Chief Founding Member Amani Duncan, SVP of Music at MTV, Viacom, has led across industries, from music recording to manufacturing. Amani recently launched her new podcast, No Need To Ask. Created to share professional insights informed by her personal experience as a premiere exec, Black woman, and mentor, Amani’s podcast is incredibly unique and powerful.

With her permission and encouragement, we share an abridged excerpt from a Special Edition episode of “No Need To Ask” below. Please download, subscribe, and review Amani’s podcast on Apple iTunes if you enjoy this excerpt — it makes a big difference in the podcast’s success.

Children are not born racist. I know this to be true because I lived it. I was born in Los Angeles, California in the year 1970. My parents were fantastic, conscious, educated, worldly, and both were descendants of slaves and sharecroppers. When my sister and I were quite young, my father got a job at Aramco, which was located in South Pasadena, California. We relocated to that area, and my dad started working at the company as an electrical engineer. South Pasadena is a lovely, charming town, but when we moved there, we quickly found out that we were the only African American family.

My sister and I went to Lincoln elementary school, and we were the only children of color in the entire school. We made tons of friends. We had the best childhood, we didn't want for anything. It was just magical. And then we moved to Los Angeles proper.

My third grade teacher was an African American woman. Other than my mom, my grandma, and my cousins, I wasn't around a lot of African American kids in my formative years. So I was over the moon with Mrs. Wilson, I will never forget her. She was just glorious. Besides my mom, I thought she was the prettiest lady I ever saw. When my mother picked me up that afternoon from school, I was just elated. She proceeded to ask a bunch of questions as we drove home. I couldn't explain to her what my teacher looked like in the way that she wanted me to explain it. I told her she was tall, and I explained what she had on that day, and how she wore her hair.

That was the way I described people. And my mother kept pressing me. I finally pointed to my hand and I said, “She looks like me.” My mother told me this story many years later when I was older. And it just demonstrated that I didn't see people as a color. You were either a boy or a girl, or a man or a woman.

Then reality set in. As I started getting older, I learned very quickly that people do identify each other by a color, you're Black or white or brown. And it was so jarring to me. I had to quickly learn this because I was being bullied by kids of color and white kids.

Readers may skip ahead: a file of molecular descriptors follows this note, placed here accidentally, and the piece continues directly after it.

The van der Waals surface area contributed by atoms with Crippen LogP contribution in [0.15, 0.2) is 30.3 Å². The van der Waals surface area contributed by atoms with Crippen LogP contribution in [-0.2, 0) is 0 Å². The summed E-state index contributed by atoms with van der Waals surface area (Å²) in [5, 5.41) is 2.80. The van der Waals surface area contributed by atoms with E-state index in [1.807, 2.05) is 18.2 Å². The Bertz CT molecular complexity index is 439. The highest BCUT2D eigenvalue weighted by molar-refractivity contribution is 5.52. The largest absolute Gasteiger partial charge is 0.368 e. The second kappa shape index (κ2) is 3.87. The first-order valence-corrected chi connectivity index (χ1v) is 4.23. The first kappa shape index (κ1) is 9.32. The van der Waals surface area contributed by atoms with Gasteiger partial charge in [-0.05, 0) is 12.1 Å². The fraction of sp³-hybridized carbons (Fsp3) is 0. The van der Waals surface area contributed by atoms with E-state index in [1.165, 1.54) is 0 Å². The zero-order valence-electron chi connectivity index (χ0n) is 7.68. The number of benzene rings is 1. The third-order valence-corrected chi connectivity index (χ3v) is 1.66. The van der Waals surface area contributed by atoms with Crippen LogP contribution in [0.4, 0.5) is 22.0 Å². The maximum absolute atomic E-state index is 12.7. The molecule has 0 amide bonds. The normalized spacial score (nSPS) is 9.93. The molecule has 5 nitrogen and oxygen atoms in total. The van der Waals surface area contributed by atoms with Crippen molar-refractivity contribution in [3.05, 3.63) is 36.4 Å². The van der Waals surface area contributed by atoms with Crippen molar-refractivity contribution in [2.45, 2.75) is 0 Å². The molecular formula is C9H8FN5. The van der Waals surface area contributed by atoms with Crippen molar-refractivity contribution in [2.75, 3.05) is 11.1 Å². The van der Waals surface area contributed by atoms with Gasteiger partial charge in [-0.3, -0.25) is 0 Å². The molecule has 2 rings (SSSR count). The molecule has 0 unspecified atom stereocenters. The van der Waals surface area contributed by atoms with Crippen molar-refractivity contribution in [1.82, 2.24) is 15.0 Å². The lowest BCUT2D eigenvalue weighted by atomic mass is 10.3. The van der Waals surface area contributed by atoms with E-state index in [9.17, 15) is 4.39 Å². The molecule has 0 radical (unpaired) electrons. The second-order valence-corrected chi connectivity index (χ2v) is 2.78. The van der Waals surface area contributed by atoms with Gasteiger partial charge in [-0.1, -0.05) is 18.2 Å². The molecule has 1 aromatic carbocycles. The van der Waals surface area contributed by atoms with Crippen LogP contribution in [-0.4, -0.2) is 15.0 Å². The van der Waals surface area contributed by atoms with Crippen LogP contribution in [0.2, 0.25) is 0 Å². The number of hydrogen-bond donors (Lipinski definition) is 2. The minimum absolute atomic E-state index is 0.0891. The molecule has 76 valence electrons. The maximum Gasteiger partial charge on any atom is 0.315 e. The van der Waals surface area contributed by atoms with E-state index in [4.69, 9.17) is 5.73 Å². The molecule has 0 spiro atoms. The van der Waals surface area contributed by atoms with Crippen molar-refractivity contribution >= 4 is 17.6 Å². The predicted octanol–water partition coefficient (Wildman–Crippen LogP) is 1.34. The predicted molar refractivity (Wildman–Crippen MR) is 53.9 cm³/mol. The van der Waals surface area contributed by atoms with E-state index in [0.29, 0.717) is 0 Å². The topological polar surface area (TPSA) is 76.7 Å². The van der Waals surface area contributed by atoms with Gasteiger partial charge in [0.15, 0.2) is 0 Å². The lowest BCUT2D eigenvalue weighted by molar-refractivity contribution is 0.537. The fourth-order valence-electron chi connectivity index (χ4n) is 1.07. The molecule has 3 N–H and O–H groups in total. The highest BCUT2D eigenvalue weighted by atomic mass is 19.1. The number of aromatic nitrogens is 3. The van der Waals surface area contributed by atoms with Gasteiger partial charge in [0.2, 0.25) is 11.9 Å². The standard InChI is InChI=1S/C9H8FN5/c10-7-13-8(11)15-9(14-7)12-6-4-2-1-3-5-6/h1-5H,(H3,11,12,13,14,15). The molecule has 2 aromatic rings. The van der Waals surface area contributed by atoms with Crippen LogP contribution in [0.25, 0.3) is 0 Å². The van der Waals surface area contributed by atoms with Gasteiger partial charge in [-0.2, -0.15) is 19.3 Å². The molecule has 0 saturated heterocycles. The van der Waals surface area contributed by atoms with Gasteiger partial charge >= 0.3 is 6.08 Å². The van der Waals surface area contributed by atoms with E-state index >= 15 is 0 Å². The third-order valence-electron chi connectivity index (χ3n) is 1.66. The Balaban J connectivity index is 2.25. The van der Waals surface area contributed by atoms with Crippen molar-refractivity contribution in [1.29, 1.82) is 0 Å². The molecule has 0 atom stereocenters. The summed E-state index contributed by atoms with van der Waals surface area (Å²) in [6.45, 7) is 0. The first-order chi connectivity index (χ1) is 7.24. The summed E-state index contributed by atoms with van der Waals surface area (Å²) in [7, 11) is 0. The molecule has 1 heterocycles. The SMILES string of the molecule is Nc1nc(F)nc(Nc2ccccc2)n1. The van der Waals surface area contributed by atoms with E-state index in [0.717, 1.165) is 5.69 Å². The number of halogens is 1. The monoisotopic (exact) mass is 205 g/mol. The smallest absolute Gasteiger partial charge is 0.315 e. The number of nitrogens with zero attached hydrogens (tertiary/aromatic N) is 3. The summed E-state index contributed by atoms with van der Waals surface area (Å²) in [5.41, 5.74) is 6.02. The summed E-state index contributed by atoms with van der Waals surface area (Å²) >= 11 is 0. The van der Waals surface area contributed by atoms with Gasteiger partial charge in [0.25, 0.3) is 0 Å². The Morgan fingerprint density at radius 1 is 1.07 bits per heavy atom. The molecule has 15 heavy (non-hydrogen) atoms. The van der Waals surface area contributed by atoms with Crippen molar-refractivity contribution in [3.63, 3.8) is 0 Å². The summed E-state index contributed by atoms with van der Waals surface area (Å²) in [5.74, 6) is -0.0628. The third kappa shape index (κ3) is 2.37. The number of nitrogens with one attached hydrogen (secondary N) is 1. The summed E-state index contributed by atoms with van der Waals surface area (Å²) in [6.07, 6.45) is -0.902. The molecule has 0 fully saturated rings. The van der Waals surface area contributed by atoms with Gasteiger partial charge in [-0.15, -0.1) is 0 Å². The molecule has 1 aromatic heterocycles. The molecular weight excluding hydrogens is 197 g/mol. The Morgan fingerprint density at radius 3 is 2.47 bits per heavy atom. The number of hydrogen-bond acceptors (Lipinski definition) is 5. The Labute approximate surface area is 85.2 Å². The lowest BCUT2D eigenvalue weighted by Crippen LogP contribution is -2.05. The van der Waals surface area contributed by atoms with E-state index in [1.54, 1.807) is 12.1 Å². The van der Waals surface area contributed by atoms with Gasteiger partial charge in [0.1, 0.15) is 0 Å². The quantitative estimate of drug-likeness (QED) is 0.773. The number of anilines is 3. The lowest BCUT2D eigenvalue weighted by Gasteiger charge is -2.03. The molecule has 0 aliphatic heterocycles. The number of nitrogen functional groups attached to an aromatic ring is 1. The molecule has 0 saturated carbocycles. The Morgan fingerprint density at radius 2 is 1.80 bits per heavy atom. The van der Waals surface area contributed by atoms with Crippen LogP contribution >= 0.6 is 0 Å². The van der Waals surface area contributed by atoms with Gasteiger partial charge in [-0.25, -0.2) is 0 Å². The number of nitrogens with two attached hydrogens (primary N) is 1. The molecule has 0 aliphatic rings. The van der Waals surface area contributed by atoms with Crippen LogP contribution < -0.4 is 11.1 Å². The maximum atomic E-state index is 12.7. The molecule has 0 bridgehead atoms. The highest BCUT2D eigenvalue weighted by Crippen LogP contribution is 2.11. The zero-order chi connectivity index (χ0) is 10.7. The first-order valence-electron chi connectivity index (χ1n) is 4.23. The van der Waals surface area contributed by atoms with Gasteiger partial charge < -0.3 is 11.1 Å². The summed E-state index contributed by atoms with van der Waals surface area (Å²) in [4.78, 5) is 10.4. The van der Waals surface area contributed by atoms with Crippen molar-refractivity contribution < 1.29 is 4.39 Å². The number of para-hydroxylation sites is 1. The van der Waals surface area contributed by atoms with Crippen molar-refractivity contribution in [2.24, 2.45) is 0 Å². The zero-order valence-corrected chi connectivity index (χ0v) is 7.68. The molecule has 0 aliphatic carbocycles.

As a professional myself who has been the first African American woman in almost all of the positions that I've held, I began to have this tremendous appreciation for what my father must have gone through. I have been called derogatory names at various companies I've worked for, which have allowed whispers behind my back. But I would always hear it. I kept looking straight when I would see people stare at me or look at me in a mean way, but I kept pushing on because I knew I needed to be there. I deserved the right to hold the positions that I held, and I wasn't going to be scared off.

But the past week has been really, really hard. I'm scared, not only for myself, but for every person of color. I live in an upper middle class neighborhood, and as I was driving down the street the other day, I passed a police car. My grip on my steering wheel got a lot tighter. I clenched my teeth and felt a knot in my stomach. What happened to Ahmaud Arbery and the countless others could happen to me.

When these incidents happen, [the white people around you] are not concerned about whether you're educated, or well off financially. All they see is the color of your skin. And therefore, we're all potential victims. I remember walking recently in my neighborhood and I saw a young African American boy on a bike, and as he passed me we greeted each other. I found myself saying maybe a little too strongly to be careful out here. To please be safe.

I also know this is not new. The only difference is that now it's being videotaped. What happened in Central Park has happened so many times before. What happened to George Floyd has happened so many times before. My heart is heavy, but I'm not going to be a victim. If you are white, we need your help. We need to band together in the name of humanity. I know it must be hard, but try to imagine if George Floyd was your son or your husband. I believe that all lives matter, but right now, Black lives are under siege. We need to band together in the name of humanity to make a change.

My brothers and sisters who are people of color, we have to use our voice in a nonviolent way. We have to get out and vote every election — local and national. I know it may seem daunting because you go out and vote and you try to make your voice heard, yet you feel like nothing's changing. But it will change if we stay united and use the power of our voices and our actions to bring about the change we seek.

Listen, subscribe to, and review Amani’s podcast, No Need to Ask on Apple podcasts.

Published on June 8, 2020